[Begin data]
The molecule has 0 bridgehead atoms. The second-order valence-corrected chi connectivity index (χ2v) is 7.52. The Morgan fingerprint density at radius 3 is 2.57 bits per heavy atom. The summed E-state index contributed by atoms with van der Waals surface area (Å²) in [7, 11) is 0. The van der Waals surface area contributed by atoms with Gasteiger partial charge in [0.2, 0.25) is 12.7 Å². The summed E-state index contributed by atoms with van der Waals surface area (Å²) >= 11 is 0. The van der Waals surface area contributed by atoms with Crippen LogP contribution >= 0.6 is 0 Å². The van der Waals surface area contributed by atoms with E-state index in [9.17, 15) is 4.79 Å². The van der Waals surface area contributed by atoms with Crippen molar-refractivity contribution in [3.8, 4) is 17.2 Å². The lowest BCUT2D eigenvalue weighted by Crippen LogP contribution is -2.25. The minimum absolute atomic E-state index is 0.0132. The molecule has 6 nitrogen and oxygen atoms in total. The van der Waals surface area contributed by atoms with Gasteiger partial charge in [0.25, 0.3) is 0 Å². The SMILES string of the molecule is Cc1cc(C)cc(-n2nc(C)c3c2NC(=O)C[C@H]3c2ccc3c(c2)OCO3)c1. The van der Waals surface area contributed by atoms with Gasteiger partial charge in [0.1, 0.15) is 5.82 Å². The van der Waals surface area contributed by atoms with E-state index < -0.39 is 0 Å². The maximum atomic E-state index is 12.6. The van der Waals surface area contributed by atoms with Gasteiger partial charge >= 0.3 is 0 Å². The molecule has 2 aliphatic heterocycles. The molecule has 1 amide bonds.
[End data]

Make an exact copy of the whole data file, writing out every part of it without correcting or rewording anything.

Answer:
The molecule has 0 bridgehead atoms. The second-order valence-corrected chi connectivity index (χ2v) is 7.52. The Morgan fingerprint density at radius 3 is 2.57 bits per heavy atom. The summed E-state index contributed by atoms with van der Waals surface area (Å²) in [7, 11) is 0. The van der Waals surface area contributed by atoms with Gasteiger partial charge in [0.2, 0.25) is 12.7 Å². The summed E-state index contributed by atoms with van der Waals surface area (Å²) >= 11 is 0. The van der Waals surface area contributed by atoms with Crippen LogP contribution >= 0.6 is 0 Å². The van der Waals surface area contributed by atoms with E-state index in [9.17, 15) is 4.79 Å². The van der Waals surface area contributed by atoms with Crippen molar-refractivity contribution in [3.8, 4) is 17.2 Å². The lowest BCUT2D eigenvalue weighted by Crippen LogP contribution is -2.25. The minimum absolute atomic E-state index is 0.0132. The molecule has 6 nitrogen and oxygen atoms in total. The van der Waals surface area contributed by atoms with Gasteiger partial charge in [0.25, 0.3) is 0 Å². The SMILES string of the molecule is Cc1cc(C)cc(-n2nc(C)c3c2NC(=O)C[C@H]3c2ccc3c(c2)OCO3)c1. The van der Waals surface area contributed by atoms with Gasteiger partial charge in [0.1, 0.15) is 5.82 Å². The van der Waals surface area contributed by atoms with E-state index < -0.39 is 0 Å². The maximum atomic E-state index is 12.6. The van der Waals surface area contributed by atoms with Gasteiger partial charge >= 0.3 is 0 Å². The molecule has 2 aliphatic heterocycles. The molecule has 1 amide bonds.